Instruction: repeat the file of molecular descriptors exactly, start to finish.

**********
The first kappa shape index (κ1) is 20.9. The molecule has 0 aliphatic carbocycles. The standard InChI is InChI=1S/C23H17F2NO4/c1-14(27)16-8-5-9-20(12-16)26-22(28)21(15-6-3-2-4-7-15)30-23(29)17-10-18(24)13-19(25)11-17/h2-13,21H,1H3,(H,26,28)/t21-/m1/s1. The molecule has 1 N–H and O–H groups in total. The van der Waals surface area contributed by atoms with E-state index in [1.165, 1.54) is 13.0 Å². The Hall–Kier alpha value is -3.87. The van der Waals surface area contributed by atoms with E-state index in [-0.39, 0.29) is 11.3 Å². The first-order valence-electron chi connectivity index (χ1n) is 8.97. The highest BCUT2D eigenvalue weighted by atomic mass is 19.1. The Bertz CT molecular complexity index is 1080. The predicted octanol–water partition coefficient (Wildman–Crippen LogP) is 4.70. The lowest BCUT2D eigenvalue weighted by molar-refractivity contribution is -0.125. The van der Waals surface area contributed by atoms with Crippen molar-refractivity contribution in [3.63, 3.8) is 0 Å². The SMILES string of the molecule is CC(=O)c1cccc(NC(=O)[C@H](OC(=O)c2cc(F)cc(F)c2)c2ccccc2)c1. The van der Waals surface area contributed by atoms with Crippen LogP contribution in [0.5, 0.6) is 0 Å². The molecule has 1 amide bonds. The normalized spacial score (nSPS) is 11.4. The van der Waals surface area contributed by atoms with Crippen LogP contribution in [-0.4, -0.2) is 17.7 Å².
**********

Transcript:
The first kappa shape index (κ1) is 20.9. The molecule has 0 aliphatic carbocycles. The standard InChI is InChI=1S/C23H17F2NO4/c1-14(27)16-8-5-9-20(12-16)26-22(28)21(15-6-3-2-4-7-15)30-23(29)17-10-18(24)13-19(25)11-17/h2-13,21H,1H3,(H,26,28)/t21-/m1/s1. The molecule has 1 N–H and O–H groups in total. The van der Waals surface area contributed by atoms with E-state index in [1.165, 1.54) is 13.0 Å². The Hall–Kier alpha value is -3.87. The van der Waals surface area contributed by atoms with E-state index in [-0.39, 0.29) is 11.3 Å². The first-order valence-electron chi connectivity index (χ1n) is 8.97. The highest BCUT2D eigenvalue weighted by atomic mass is 19.1. The Bertz CT molecular complexity index is 1080. The predicted octanol–water partition coefficient (Wildman–Crippen LogP) is 4.70. The lowest BCUT2D eigenvalue weighted by molar-refractivity contribution is -0.125. The van der Waals surface area contributed by atoms with Crippen molar-refractivity contribution in [3.63, 3.8) is 0 Å². The SMILES string of the molecule is CC(=O)c1cccc(NC(=O)[C@H](OC(=O)c2cc(F)cc(F)c2)c2ccccc2)c1. The van der Waals surface area contributed by atoms with Crippen LogP contribution in [0.5, 0.6) is 0 Å². The molecule has 1 amide bonds. The normalized spacial score (nSPS) is 11.4. The van der Waals surface area contributed by atoms with Crippen LogP contribution in [-0.4, -0.2) is 17.7 Å².